To improve tax transparency and assist with the fight against global tax evasion, the G20 agreed that it was necessary to introduce new requirements for financial institutions to gathering and report information on their customers.

These requirements are referred to as the Common Reporting Standard (CRS). It was developed for the G20 by the Organization for Economic Cooperation and Development (OECD), approved by the OECD Council on 15 July 2014 and endorsed by the G20 in September 2014.

The details

CRS calls on jurisdictions to obtain information from their financial institutions and automatically exchange that information with other jurisdictions on an annual basis.  It sets out the financial account information to be exchanged, the financial institutions required to report, the different types of accounts and taxpayers covered, as well as common due diligence procedures to be followed by financial institutions.

There are currently over 100 jurisdictions committed to the implementation of CRS, with “early adopter” countries including the United Kingdom and Jersey who completed the first exchange of information in 2017.

Financial institutions located or resident in these jurisdictions were required to implement new client documentation and reporting procedures as early as 1 January 2016.  Further jurisdictions have committed to adopt similar procedures in subsequent years.

All reporting financial institutions in participating jurisdictions are subject to CRS.  This means they are required to conduct due diligence to identify the tax residence of account holders and controlling persons of certain account holders.  Many jurisdictions have adopted a wider approach to CRS, allowing account due diligence to be performed even on those account holders and controlling persons that are not resident in the participating jurisdictions.

In March 2018 the OECD issued new model disclosure rules requiring intermediaries such as lawyers, accountants, financial advisors, banks and other service providers to inform tax authorities of any schemes they put in place for their clients (as promoters or service providers) to avoid reporting under the CRS or to disguise beneficial owners of offshore entities or trusts.

What is reported

Information reported (for individuals and reportable entity account holders as well as controlling persons of entity account holders) includes the following:

  • Name and address
  • Date and country of birth, if required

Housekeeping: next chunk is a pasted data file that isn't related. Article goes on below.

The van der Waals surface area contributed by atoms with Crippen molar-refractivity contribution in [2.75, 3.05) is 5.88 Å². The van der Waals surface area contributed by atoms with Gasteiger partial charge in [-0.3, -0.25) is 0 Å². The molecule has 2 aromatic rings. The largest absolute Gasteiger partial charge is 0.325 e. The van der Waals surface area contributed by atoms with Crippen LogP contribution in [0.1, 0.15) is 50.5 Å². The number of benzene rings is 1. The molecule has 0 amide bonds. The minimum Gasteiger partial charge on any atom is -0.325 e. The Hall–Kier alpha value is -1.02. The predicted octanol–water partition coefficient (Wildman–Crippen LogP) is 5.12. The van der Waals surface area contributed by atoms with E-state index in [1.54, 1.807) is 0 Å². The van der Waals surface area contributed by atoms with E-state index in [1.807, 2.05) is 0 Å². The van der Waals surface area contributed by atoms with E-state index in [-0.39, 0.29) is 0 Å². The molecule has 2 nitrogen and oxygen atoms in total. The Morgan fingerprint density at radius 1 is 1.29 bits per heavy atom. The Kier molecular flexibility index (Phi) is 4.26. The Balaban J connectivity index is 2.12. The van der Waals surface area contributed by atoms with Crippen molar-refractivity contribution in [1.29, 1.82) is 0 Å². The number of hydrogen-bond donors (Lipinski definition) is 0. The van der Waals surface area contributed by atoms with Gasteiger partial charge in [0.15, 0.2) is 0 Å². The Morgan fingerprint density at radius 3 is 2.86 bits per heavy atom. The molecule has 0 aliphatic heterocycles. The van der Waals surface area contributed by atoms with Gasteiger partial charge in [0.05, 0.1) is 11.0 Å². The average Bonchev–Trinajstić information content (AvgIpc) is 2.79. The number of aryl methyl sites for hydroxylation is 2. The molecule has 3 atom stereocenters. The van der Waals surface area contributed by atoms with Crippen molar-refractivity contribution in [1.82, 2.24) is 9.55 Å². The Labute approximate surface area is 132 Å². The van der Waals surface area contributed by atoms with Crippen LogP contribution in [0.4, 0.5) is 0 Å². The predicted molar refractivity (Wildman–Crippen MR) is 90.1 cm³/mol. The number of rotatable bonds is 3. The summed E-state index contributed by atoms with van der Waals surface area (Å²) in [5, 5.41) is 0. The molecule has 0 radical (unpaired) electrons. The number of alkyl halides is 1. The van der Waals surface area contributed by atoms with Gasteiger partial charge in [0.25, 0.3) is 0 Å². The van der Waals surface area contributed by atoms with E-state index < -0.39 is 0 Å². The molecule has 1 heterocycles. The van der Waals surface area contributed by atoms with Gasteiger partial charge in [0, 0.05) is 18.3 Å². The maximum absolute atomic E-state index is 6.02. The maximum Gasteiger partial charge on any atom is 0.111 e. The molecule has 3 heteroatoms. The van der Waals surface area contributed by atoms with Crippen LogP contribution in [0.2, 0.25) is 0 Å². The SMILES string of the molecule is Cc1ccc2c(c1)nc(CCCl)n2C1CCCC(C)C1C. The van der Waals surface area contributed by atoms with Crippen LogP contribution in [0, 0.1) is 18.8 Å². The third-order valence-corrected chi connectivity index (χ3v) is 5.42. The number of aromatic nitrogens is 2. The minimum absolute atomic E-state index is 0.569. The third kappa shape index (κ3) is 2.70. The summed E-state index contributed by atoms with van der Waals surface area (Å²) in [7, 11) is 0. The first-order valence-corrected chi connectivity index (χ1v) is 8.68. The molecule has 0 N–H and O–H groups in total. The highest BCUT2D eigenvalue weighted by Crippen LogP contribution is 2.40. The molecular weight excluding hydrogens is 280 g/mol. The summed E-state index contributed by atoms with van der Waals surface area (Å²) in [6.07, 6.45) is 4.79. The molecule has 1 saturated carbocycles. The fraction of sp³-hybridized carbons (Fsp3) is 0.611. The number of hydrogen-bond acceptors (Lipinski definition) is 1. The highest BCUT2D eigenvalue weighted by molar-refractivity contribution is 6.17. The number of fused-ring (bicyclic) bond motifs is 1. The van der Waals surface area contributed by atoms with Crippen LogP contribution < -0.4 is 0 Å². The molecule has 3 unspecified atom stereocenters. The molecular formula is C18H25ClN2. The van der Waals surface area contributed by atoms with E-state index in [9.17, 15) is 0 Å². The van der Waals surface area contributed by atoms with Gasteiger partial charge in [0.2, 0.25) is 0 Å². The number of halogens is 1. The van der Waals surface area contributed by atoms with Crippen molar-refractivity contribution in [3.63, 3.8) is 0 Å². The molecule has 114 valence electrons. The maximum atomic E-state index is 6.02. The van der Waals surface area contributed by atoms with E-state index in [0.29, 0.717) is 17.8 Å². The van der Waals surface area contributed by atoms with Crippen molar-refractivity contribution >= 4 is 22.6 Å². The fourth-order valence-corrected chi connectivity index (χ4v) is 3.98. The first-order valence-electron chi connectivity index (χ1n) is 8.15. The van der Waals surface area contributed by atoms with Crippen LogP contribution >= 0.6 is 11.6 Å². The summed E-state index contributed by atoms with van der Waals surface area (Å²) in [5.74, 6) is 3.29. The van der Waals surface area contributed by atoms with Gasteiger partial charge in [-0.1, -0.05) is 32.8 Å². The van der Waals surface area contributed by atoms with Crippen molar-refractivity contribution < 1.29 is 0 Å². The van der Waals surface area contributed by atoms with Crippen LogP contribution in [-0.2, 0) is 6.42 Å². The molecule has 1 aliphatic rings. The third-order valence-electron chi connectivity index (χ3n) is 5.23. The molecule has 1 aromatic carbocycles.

• Jurisdiction(s) of tax residence, and Tax Identification Number (TIN) (where applicable)
  • Account number or functional equivalent
  • Account balance at beginning and end of reporting period
  • Income including gross dividends, interest and other income deposited into the account
  • Gross proceeds from the sale or redemption of assets deposited into the account

Banks are not under any obligation to notify their customers that information can or will be disclosed to tax authorities of other CRS member countries.

CRS and the Foreign Account Tax Compliance Act (FATCA)

FATCA was signed into US law on 18 March 2010.  Its primary objective was to reduce US tax evasion by identifying US taxpayers who invested directly in accounts outside the US or indirectly through the ownership of entities who hold accounts outside the US.  Treasury officials had estimated the tax loss in this area to be over $100billion annually.

There are reporting and withholding tax implications for US citizens who are non-compliant under FATCA.  CRS similarly aims to identify and report individuals and certain entity account holders and their controlling persons that are tax residents of reportable jurisdictions.  CRS is therefore modelled on FATCA.  Unlike FATCA, however, there are no withholding taxes due under CRS and the law of each individual jurisdiction will impose penalties or sanctions for non-compliance with the requirements of CRS.

How can WLH Tax help

If you hold overseas assets, bank or investment accounts and you have concerns that you may not have fulfilled your UK tax obligations and you wish to make a voluntary disclosure to HMRC or if your offshore assets are currently subject to an HMRC investigation, please contact us for a free, confidential and no obligation discussion.  We are happy to have an initial free of charge meeting with prospective clients.

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